Hybrid And Plug-In Car Sales Slow In Michigan, Report Says

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2012 Toyota Prius Plug-In Hybrid

2012 Toyota Prius Plug-In Hybrid

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Hybrid cars have well and truly hit the mainstream.

After years of slow sales around a decade ago, Toyota has now sold over 4 million hybrids. And Honda recently passed its first million.

But in the home of the U.S. auto industry, buyers have been slower to catch on to the concept.

According to the Detroit Free Press, research by Edmunds shows Michigan consumers are buying hybrids at a rate well below the national average.

Hybrid cars made up 3.4 percent of the new vehicle market in August.

And Michigan consumers buy 3.7 percent of all vehicles sold in the U.S.--but they've bought only 1.8 percent of all the gasoline-electric hybrids sold. Michigan also accounts for only 1.5 percent of all plug-in sales.

It's good news for hybrids in general though. That 3.4 percent figure is a whole percent higher than over the same period last year--no doubt helped by strong sales from the Prius line.

And Detroit's own Chevy Volt is continuing to out-sell its Nissan Leaf rival, once again topping its previous sales record with 2,961 units shifted in October. The Volt has now sold almost 20,000 units in 2012.

But with a bit more help from its home state, that number could be even higher. How about it, Michigan?


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Comments (5)
  1. In my short experiences in Michigan, people like to "burn rubbers" at the stop light... So, EV and plugin or even hybrids aren't known to have the power...

  2. Maybe, but they also prefer American cars more than the people on the coasts.

  3. The two major auto makers Ford and GM both makes hybrids. Many of the peole live in Michigan know friends or family who work for those companies that will end up getting them "company discount" on cars. They still don't want hybrids nearly as much.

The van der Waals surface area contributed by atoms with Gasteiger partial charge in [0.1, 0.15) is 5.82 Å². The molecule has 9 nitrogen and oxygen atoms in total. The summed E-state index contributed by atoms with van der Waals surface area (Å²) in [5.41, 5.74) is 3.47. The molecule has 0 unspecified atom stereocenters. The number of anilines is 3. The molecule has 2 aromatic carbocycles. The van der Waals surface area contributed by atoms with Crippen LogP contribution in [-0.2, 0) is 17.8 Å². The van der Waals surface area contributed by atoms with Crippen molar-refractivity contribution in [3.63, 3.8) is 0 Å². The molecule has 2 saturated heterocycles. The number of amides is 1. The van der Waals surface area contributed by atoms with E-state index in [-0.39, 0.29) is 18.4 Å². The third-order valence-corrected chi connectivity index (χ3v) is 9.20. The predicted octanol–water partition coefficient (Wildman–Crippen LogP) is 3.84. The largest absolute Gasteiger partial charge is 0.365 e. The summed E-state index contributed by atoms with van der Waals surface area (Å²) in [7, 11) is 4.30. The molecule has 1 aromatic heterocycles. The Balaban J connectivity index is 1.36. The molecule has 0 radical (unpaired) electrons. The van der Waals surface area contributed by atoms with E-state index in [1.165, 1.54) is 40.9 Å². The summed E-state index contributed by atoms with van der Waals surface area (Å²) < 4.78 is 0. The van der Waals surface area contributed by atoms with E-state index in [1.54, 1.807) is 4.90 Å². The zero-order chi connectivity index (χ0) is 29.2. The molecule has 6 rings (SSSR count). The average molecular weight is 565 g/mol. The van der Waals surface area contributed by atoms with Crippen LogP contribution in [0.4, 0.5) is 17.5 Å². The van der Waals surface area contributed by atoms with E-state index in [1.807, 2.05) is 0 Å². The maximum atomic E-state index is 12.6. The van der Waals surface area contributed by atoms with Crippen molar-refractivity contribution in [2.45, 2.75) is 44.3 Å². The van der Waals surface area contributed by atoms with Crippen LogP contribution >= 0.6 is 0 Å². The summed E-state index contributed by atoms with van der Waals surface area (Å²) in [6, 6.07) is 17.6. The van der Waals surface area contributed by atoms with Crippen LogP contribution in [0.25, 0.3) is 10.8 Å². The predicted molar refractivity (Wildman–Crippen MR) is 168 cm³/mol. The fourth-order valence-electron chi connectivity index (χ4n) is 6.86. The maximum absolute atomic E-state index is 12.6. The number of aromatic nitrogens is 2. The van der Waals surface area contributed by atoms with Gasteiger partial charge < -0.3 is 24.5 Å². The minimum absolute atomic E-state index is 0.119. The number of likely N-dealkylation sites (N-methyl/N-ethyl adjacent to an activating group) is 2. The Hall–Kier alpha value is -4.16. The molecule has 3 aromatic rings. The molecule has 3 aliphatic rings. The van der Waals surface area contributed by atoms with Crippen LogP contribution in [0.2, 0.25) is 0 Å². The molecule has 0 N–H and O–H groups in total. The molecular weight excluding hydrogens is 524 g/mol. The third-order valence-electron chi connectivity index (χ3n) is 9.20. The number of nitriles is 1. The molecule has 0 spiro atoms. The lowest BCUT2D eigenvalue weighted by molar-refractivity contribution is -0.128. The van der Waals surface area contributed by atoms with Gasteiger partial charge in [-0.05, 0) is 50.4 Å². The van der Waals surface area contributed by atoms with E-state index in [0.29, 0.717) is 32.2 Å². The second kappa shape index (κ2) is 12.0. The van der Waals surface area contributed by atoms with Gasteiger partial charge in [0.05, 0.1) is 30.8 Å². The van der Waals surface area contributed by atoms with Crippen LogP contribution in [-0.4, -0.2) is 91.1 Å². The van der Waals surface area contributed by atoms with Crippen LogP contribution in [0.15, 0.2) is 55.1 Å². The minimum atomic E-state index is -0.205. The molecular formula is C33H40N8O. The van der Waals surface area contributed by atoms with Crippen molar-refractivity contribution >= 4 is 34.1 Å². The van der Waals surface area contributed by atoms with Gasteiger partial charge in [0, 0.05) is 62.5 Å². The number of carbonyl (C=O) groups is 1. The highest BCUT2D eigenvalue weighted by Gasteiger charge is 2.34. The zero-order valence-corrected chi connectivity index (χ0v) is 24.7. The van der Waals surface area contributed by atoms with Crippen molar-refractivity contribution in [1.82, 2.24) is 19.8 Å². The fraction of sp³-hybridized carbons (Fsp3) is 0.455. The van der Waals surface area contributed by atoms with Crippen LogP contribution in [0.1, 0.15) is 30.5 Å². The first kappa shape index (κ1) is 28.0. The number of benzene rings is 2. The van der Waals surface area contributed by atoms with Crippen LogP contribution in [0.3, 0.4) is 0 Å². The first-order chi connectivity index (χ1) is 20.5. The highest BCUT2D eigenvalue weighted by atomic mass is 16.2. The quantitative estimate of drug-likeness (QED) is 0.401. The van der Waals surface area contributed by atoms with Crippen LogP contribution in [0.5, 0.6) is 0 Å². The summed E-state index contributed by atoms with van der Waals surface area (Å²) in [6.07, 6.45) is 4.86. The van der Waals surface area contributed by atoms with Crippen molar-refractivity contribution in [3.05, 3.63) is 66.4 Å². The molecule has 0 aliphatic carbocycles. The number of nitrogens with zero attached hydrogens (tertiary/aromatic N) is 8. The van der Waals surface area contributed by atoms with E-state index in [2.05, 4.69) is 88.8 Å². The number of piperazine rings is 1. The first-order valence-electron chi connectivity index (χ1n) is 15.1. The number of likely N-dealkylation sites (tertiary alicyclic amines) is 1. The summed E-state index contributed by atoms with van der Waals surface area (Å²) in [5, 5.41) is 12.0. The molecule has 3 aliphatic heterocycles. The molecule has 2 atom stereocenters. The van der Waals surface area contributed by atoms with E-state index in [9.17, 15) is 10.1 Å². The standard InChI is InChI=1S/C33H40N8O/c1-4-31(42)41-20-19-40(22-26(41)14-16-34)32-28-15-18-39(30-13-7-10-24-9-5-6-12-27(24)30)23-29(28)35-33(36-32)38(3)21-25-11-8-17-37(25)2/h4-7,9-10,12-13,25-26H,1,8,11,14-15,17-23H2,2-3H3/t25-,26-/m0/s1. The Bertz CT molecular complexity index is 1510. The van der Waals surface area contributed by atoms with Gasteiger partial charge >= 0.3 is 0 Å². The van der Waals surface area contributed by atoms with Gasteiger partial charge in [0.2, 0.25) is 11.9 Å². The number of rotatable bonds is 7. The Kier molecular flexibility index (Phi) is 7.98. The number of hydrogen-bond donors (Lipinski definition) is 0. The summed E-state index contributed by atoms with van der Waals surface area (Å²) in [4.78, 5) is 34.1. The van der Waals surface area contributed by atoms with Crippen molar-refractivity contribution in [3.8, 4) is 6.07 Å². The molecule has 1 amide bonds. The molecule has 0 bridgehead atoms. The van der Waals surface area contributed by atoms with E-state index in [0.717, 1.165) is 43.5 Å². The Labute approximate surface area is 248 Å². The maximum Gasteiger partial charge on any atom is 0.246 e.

Ford makes plenty of hybrids. There are choices...

    If you ever take a tour of the "Woodward Cruise", then you will know what I mean.

    People over there value "Muscle cars" or big blocks or cars that can spin out or burn through rubbers on straight ways... Luxury SUVs and large trucks.

    They don't even have "Left Turn Lanes" there... It is called Michigan Left turn lanes, which are Right turn and then U turn... So they don't have to wait for Left Turn traffics...

  4. Well I happen to have a muscle car (69 Dart), a Volt, and a Milan hybrid, so I don't think it is fair to generalize. Part of the reason for not buying a Volt could be the low ground clearance and the front air dam. I haven't driven mine in deep snow yet, but I could imagine December in Michigan isn't ideal for a Volt.

  5. You need to take a ride in my Volt then - plenty of rubber without the revving sound. You want screaming tires???

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